TC 130 was initiated on 7 June 1968 following a request to ISO from the Swedish Institute for Standards. The reason for this was that it had been found that several national standards in, for example, the UK, France, Germany and Sweden had slightly different recommendations or aim values for basically the same type of product. It was suggested that it would benefit trade and print production if those criteria were synchronized internationally.
Formally, the justification for creating a technical committee for print and publishing was expressed in the following (part of the original text):
The graphic arts industry, or more appropriate — the visual communications industry — has a great impact on the economy in the countries participating in the ISO. . . . The importance of standards for products, methods of testing and terminology in the graphic arts industry is especially evident in countries which are developing domestic production of books and other products for visual communication.
While written in 1968, this remains very valid today.
ISO responded positively and the formation meeting was held on 2–4 June 1971 in Paris, France with AFNOR (Association Française de Normalisation) as the secretariat. Participating countries were Australia, Brazil, Czechoslovakia, Finland, France, Hungary, Italy, Poland, Romania, Spain, Sweden, Switzerland, United Kingdom, and the USSR. Notably neither Germany, Japan nor the USA was participating at this point, but joined later and have all from then on been key contributors to the TC 130 standards. China joined in 2008.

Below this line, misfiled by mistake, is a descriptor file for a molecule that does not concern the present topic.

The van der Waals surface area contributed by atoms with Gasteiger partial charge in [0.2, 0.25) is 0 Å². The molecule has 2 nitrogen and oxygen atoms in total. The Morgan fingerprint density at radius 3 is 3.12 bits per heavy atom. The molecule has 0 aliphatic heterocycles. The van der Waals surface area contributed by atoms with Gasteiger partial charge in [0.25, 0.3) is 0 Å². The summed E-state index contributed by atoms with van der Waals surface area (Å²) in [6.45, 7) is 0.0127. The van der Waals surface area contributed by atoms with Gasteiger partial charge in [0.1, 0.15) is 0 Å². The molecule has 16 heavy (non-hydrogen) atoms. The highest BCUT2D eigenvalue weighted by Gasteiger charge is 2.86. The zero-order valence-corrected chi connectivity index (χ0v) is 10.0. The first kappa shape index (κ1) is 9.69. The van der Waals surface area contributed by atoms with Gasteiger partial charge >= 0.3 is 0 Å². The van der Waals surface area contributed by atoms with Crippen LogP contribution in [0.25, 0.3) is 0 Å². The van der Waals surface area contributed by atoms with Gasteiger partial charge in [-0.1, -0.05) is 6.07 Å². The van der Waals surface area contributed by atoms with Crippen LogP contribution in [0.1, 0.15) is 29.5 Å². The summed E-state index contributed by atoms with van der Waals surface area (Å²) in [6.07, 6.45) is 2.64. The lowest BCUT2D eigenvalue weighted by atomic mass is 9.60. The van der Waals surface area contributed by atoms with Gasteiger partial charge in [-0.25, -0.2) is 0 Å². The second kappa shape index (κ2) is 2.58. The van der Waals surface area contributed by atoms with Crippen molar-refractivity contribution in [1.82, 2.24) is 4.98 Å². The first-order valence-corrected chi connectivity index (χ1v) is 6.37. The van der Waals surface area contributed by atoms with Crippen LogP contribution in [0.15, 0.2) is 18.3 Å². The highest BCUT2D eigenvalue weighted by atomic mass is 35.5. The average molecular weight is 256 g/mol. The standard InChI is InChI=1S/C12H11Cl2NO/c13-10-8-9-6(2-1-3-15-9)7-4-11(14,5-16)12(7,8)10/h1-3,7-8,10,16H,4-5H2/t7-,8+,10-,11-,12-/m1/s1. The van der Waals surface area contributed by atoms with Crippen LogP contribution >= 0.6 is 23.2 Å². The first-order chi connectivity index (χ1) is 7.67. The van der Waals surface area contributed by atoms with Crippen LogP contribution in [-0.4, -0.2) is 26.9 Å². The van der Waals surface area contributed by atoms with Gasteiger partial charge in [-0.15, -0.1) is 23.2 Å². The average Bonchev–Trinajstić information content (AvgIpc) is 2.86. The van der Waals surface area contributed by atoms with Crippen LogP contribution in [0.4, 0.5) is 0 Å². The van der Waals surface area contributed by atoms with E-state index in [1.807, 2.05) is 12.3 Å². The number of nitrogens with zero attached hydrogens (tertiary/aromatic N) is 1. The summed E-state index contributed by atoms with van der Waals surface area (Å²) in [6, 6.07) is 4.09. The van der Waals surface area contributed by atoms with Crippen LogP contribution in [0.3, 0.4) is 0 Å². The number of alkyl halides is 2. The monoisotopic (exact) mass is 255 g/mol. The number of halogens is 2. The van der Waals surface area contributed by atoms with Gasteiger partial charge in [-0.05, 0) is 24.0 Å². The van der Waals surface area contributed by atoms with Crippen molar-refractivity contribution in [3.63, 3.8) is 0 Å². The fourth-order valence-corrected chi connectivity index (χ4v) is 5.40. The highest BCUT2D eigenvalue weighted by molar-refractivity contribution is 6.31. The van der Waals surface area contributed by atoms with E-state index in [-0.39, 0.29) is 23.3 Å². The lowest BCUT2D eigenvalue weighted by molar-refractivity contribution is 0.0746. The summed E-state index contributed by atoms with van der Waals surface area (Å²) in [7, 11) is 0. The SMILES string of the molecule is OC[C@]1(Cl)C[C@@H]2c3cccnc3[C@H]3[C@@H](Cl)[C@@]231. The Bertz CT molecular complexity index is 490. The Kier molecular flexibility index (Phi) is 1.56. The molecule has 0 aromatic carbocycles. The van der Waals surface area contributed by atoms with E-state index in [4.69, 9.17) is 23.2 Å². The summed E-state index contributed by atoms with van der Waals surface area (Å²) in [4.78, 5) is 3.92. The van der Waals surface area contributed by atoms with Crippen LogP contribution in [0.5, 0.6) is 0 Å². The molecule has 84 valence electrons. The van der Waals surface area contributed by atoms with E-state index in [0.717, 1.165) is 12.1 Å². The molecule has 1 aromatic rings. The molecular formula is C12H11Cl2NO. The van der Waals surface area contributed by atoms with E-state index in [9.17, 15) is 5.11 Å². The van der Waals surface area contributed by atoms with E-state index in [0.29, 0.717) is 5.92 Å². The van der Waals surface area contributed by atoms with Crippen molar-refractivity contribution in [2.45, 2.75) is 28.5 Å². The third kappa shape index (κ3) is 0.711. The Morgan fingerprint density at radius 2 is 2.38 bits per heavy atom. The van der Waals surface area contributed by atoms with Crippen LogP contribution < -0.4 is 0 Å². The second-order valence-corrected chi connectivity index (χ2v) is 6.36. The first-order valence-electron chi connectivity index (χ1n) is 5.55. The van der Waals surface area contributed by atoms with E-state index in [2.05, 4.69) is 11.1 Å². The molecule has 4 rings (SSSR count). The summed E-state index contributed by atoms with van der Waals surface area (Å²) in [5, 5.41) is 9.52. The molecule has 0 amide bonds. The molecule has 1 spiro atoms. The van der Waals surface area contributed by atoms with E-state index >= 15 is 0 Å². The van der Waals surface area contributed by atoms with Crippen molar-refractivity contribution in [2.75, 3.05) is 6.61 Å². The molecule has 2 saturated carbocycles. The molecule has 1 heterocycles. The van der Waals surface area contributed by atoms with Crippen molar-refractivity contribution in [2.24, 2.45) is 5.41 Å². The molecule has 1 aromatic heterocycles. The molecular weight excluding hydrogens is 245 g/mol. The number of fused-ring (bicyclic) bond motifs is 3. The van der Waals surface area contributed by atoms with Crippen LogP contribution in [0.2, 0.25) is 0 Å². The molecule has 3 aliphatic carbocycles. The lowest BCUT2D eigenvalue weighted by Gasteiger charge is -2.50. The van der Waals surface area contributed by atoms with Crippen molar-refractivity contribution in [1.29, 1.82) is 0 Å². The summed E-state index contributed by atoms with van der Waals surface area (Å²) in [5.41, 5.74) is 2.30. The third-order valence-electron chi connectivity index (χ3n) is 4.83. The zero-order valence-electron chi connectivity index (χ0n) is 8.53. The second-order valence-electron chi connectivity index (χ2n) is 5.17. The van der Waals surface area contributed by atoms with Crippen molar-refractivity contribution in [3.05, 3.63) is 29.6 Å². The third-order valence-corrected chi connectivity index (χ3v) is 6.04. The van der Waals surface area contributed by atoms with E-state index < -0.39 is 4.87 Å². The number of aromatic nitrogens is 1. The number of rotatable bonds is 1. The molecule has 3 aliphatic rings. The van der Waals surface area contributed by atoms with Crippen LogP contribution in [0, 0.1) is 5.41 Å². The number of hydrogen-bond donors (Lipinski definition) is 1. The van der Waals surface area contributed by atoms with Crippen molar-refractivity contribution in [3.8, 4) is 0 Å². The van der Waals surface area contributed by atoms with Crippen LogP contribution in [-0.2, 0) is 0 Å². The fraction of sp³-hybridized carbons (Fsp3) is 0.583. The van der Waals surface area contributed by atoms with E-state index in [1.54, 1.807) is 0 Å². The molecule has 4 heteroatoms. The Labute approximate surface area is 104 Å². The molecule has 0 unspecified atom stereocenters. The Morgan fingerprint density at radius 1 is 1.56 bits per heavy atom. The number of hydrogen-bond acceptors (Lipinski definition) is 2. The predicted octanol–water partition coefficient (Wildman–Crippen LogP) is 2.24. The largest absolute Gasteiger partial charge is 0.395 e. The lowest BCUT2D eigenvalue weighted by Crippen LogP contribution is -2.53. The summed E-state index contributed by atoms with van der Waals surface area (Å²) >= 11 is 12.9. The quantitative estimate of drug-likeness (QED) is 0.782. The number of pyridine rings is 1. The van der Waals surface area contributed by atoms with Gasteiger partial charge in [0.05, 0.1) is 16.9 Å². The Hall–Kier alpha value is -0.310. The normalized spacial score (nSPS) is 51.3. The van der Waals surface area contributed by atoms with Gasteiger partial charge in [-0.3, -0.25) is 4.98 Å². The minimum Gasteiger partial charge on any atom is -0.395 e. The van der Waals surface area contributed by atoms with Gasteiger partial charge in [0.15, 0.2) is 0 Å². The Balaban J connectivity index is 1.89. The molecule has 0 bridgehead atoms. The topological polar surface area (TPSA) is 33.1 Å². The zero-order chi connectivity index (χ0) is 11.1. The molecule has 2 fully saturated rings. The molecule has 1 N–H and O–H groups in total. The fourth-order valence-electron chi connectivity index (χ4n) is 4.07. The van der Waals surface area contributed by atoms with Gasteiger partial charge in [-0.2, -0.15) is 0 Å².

The initial focus was on terminology, paper sizes, correction marks, and typographical measurements. This was soon followed by a considerable flurry of activity around the issue of the interaction of ink with a number of chemicals and food products, including wine. Unfortunately, records from that era are sketchy and the name of the person who was acting as chair for TC 130 in the first years is not known. However, we do know that a second plenary was held in 1975 in Paris, France and a third Plenary in Lausanne, Switzerland in 1980.
It looks as though TC 130 was more or less dormant for a couple of years after 1980, but in 1984 the USA joined TC 130 and insisted that new work on standards needed to be done, particularly in the areas of digital imaging. As we know, by then personal computers had been introduced into graphic arts production, often referred to as the “Desktop publishing (DTP) revolution”, and international standards were desperately needed covering the transfer of digital files, especially scanned and digitized images.